Moving onto the way the exhibition has been curated by Simon Baker: on presenting your ticket you got handed a brilliant little booklet which included a map of the exhibition and outlined what was in each room. The exhibition space was divided into several rooms, each photographer was displayed separately but room 3 was “open plan” so you could view the work simultaneously. Klein, whose work is described as exuding “a determinedly urban, combative energy,” was first up and I felt that Moriyama came in a poor second having previously viewed Klein, but more of that as I go on.

The rooms were high ceiling-ed walls were either white or pale grey and the lighting was a mix of overhead diffused lighting and spotlights. Klein’s images were large imposing prints whilst Moriyama’s were on a smaller scale. All used thin, plain black frames and were butted up against each other emphasising the crowded, claustrophobic nature of the images.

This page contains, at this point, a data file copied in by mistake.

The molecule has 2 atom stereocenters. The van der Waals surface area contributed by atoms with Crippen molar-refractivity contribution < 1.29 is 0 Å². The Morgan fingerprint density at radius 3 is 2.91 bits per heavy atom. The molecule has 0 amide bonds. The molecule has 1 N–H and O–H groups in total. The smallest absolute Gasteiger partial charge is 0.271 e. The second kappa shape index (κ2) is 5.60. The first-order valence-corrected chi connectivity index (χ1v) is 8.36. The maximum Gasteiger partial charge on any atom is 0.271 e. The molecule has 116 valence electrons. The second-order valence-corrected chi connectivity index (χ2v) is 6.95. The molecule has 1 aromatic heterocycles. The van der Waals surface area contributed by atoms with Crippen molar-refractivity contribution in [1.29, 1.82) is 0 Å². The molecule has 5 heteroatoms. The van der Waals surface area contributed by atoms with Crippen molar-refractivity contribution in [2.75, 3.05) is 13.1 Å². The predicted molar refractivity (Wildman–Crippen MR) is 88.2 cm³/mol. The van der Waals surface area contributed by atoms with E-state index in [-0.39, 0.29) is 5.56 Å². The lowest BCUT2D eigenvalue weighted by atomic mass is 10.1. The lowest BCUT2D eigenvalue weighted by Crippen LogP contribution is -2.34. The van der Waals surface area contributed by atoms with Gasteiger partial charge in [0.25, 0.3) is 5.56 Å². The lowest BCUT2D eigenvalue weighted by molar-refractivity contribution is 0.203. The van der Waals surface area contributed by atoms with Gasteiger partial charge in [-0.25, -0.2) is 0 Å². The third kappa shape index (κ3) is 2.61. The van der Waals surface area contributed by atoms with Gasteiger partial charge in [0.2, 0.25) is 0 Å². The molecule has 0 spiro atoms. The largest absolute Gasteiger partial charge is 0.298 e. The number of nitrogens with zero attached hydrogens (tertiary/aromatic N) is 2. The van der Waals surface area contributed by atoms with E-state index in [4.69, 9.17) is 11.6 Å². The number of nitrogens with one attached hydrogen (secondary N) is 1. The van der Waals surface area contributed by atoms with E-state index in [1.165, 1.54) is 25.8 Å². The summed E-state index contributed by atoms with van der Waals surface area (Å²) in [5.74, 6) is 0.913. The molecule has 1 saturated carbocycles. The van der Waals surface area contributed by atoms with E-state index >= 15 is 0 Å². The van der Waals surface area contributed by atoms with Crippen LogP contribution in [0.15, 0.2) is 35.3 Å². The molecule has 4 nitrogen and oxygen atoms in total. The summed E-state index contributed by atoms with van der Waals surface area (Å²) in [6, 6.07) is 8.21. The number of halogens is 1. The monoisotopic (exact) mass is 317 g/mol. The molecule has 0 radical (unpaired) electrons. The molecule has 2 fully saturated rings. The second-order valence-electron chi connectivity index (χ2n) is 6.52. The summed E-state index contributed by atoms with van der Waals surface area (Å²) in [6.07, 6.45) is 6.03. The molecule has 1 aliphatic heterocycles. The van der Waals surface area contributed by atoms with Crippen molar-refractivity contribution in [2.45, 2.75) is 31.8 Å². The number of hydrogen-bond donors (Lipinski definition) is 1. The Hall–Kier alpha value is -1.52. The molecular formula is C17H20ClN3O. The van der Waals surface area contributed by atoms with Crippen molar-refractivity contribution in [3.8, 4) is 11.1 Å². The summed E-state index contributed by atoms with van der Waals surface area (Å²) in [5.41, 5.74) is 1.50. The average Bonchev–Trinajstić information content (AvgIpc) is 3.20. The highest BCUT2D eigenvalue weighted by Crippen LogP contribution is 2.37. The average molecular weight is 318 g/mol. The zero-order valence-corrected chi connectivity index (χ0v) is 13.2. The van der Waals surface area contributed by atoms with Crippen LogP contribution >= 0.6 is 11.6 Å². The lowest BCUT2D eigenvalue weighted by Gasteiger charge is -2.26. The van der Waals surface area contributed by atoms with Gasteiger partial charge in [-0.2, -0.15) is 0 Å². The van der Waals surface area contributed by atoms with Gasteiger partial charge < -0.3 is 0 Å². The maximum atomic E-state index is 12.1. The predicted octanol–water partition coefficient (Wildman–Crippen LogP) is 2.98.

Observation of how to curate an exhibition. Klein at the Tate.

The labeling was unobtrusive and carried the minimum of information, title (usually just a place name or single word), date and the date printed which in Klein’s case usually said “later” which emphasised that these were produced for exhibitions rather than the original prints. Photo-books were displayed in glass cabinets around the room and it was interesting to see the images in a different/original context. Writing this now I wish I had scrutinised them more carefully as I find myself asking questions that I can’t answer, like were any of the open pages the same as on the walls? Were they displayed next to different images? If so did it alter their impact?